“We applaud our senators for this latest effort to prioritize fish and wildlife habitat improvements and invest in programs that help put Americans back to work in conservation jobs of every kind,” says Whit Fosburgh, president and CEO of the Theodore Roosevelt Conservation Partnership. “Sportsmen and women are encouraging the House to follow suit and swiftly send the ACE Act to the president’s desk.”

You can still support the ACE Act before the House votes. Take action here.

TAKE ACTION >

Top photo by Tim Donovan/FWC

Randall Williams

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September 17, 2020

Senate Committee Considers the MAPLand Act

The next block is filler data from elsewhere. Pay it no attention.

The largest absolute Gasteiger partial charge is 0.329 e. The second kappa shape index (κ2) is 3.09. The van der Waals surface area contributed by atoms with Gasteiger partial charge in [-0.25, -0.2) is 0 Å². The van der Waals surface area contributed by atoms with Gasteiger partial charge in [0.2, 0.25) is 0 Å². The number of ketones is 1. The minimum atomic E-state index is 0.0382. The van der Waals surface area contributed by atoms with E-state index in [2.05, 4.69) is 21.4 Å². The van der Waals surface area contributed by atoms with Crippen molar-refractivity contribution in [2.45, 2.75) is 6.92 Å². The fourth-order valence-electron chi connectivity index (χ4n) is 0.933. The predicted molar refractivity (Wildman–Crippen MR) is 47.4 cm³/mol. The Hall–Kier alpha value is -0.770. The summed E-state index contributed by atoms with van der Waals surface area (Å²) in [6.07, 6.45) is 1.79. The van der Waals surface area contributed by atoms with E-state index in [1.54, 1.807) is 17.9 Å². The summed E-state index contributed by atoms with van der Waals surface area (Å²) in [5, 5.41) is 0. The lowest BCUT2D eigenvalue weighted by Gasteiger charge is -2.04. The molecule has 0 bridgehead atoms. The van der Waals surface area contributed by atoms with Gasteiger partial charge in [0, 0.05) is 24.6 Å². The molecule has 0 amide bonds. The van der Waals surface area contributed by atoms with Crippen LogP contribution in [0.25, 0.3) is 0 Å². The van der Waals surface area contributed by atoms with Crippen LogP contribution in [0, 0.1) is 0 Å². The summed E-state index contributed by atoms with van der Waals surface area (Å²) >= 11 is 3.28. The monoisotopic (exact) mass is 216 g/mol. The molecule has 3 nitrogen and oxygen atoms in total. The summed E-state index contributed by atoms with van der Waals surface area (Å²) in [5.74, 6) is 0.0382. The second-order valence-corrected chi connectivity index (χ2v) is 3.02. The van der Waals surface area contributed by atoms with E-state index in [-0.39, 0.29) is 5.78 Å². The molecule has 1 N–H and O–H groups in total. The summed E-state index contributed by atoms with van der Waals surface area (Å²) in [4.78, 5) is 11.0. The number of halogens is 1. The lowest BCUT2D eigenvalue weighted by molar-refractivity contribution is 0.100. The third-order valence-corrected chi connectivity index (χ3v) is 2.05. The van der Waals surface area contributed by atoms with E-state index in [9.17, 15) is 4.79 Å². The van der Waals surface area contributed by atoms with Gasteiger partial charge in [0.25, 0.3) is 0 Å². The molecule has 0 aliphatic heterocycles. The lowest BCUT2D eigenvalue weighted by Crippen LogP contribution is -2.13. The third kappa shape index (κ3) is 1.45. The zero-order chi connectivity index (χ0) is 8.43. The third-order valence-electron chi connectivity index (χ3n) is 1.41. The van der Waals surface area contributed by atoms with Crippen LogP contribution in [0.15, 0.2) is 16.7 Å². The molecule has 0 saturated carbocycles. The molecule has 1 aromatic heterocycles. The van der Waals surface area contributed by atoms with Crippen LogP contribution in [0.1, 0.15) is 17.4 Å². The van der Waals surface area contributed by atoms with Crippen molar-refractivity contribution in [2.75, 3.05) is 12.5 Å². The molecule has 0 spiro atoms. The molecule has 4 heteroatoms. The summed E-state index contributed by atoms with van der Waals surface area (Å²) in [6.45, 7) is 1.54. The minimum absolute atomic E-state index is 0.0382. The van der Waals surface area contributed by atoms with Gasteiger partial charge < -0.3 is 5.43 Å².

Sportsmen and women call for swift passage of important public land access legislation

Hunters and anglers around the nation voiced support for the bipartisan Modernizing Access to our Public Land Act as the bill received its first congressional hearing on Capitol Hill.

The Senate Energy and Natural Resources Subcommittee on Public Lands, Forests, and Mining held a hearing on Wednesday for the MAPLand Act, introduced by Senators Martha McSally (R-Ariz.) and Angus King (I-Maine).

The bill would enhance recreational opportunities on public land by investing in modern mapping systems that allow outdoor enthusiasts to access the information they need using handheld GPS technology commonly found in smartphones.